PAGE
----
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New York community leaders respond to apparent anti-gay attack

By Rande Iaboni, CNN
updated 1:18 PM EDT, Thu August 15, 2013
STORY HIGHLIGHTS
  • A state senator and the City Council speaker spread the word about an anti-gay attack
  • Police say the attack Wednesday against two men was a hate crime
  • "First they punched me so hard, I feel brass knuckles," one says

New York (CNN) -- Police are searching for the men involved in an apparent anti-gay assault that had New York community leaders coming together Thursday to raise awareness.

New York State Sen. Brad Hoylman and City Council Speaker Christine Quinn handed out flyers Thursday morning to spread the word about what police are calling a hate crime attack on two men Wednesday.

The two officials asked the community to stay vigilant and help catch the men, according to a statement released by Hoylman.

The victims were assaulted by two men in the Chelsea neighborhood of Manhattan early Wednesday morning. The attackers used derogatory words about the victims' sexual orientations, New York Police Detective Marc Nell said.

The victims suffered facial injuries, Nell said, and were treated at Beth Israel Hospital.

"It makes me sick to my stomach," Michael Felenchak, one of the victims, told CNN affiliate WABC. "It scares me. It upsets me. It's really awful."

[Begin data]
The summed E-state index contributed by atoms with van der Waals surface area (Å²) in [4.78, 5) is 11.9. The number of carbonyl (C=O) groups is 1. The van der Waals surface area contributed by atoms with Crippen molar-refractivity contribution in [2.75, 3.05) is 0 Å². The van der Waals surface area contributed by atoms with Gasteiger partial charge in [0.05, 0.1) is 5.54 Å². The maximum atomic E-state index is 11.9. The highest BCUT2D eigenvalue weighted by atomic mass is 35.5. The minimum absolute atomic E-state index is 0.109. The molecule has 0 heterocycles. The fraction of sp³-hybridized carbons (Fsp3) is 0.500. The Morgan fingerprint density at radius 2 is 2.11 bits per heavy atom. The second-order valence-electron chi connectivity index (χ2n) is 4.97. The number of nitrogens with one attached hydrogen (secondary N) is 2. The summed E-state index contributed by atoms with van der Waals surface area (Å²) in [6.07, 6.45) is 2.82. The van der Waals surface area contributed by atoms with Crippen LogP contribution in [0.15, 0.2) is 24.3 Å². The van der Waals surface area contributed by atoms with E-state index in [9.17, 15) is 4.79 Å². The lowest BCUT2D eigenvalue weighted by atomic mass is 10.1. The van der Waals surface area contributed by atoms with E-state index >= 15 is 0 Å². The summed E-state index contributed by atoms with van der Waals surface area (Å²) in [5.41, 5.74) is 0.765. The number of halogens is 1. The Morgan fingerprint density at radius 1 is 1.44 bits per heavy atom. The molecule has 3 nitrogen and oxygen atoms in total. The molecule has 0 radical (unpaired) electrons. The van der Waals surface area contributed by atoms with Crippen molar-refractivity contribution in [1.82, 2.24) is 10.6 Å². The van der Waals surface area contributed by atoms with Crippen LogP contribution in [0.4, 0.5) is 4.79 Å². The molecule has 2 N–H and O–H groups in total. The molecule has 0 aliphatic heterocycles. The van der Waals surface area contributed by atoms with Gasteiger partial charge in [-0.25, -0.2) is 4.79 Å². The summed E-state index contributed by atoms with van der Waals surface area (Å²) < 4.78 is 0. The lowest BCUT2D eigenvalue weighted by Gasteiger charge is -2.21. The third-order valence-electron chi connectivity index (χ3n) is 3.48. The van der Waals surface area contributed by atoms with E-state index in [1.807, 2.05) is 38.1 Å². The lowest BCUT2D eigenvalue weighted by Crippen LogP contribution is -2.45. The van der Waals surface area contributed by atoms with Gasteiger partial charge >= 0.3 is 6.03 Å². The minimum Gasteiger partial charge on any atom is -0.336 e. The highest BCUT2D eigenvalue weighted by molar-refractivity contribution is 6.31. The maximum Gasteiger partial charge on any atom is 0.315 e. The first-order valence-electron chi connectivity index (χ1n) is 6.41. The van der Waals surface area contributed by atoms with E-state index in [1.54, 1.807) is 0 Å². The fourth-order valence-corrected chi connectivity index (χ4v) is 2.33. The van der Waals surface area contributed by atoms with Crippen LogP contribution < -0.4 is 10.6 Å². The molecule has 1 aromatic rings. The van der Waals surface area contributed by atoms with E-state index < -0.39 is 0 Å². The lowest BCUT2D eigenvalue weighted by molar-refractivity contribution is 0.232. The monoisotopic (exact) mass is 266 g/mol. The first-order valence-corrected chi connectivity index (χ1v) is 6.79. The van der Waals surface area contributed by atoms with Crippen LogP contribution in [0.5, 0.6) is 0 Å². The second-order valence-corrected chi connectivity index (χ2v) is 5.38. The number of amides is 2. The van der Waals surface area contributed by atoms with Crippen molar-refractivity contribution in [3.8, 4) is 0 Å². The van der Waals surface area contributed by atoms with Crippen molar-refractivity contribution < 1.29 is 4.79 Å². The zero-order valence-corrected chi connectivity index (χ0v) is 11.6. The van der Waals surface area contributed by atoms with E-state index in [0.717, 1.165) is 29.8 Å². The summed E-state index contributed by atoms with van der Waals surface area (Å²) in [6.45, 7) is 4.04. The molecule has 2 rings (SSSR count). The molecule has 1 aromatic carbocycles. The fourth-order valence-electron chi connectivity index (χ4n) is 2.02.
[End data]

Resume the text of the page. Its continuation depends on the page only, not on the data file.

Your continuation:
Felenchak, 27, had to have multiple stitches on his chin and suffered scrapes across his stomach from the attack.

"First they punched me so hard, I feel brass knuckles," the other victim, Peter Nortman, 53, told WABC. "Then I fell on the floor, and I jumped back up and I got hit again. And then I tried to pull them down."

Quinn held a news conference Wednesday evening after hearing about the attack. Both victims were on hand.

"I am appalled by reports that two men were senselessly beaten in Chelsea simply because they were perceived to be gay," Quinn said. She said the pair were holding hands at the time of the attack.

She called the attackers cowardly and said they do not represent New Yorkers. She urged the community not to be intimidated by such violence.

There have been nine hate crimes against lesbian, gay, bisexual or transgender people in Manhattan since May 5, according to Hoylman's statement.

Hoylman, Quinn and police urge anyone with information about the assaults to come forward. No suspects have been identified as investigation continues.

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